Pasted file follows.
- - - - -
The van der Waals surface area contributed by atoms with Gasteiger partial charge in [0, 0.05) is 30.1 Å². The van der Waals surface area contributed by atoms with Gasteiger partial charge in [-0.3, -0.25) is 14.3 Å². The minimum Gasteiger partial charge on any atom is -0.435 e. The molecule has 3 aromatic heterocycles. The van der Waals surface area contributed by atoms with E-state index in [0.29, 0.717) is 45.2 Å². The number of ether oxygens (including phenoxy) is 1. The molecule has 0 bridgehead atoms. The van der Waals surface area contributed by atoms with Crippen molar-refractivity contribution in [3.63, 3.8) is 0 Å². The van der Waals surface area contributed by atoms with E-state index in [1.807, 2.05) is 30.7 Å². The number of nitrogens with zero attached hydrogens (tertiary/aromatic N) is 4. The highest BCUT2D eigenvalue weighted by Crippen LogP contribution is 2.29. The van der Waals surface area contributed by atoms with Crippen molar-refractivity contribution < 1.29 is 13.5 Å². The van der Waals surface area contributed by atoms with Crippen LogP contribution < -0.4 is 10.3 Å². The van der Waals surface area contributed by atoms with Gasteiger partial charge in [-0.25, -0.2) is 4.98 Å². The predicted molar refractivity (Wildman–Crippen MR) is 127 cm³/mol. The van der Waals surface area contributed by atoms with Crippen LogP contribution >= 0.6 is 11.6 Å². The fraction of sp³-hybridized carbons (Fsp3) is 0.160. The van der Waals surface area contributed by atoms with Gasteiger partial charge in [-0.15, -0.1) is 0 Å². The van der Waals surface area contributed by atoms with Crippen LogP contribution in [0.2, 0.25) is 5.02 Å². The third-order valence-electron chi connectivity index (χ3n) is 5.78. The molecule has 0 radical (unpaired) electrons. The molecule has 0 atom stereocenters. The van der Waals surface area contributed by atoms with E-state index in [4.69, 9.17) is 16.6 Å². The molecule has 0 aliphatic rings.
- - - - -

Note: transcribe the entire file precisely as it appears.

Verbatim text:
The van der Waals surface area contributed by atoms with Gasteiger partial charge in [0, 0.05) is 30.1 Å². The van der Waals surface area contributed by atoms with Gasteiger partial charge in [-0.3, -0.25) is 14.3 Å². The minimum Gasteiger partial charge on any atom is -0.435 e. The molecule has 3 aromatic heterocycles. The van der Waals surface area contributed by atoms with E-state index in [0.29, 0.717) is 45.2 Å². The number of ether oxygens (including phenoxy) is 1. The molecule has 0 bridgehead atoms. The van der Waals surface area contributed by atoms with Crippen molar-refractivity contribution in [3.63, 3.8) is 0 Å². The van der Waals surface area contributed by atoms with E-state index in [1.807, 2.05) is 30.7 Å². The number of nitrogens with zero attached hydrogens (tertiary/aromatic N) is 4. The highest BCUT2D eigenvalue weighted by Crippen LogP contribution is 2.29. The van der Waals surface area contributed by atoms with Crippen molar-refractivity contribution < 1.29 is 13.5 Å². The van der Waals surface area contributed by atoms with Crippen LogP contribution < -0.4 is 10.3 Å². The van der Waals surface area contributed by atoms with Gasteiger partial charge in [-0.25, -0.2) is 4.98 Å². The predicted molar refractivity (Wildman–Crippen MR) is 127 cm³/mol. The van der Waals surface area contributed by atoms with Crippen LogP contribution >= 0.6 is 11.6 Å². The fraction of sp³-hybridized carbons (Fsp3) is 0.160. The van der Waals surface area contributed by atoms with Gasteiger partial charge in [-0.15, -0.1) is 0 Å². The van der Waals surface area contributed by atoms with Crippen LogP contribution in [0.2, 0.25) is 5.02 Å². The third-order valence-electron chi connectivity index (χ3n) is 5.78. The molecule has 0 radical (unpaired) electrons. The molecule has 0 atom stereocenters. The van der Waals surface area contributed by atoms with E-state index in [4.69, 9.17) is 16.6 Å². The molecule has 0 aliphatic rings.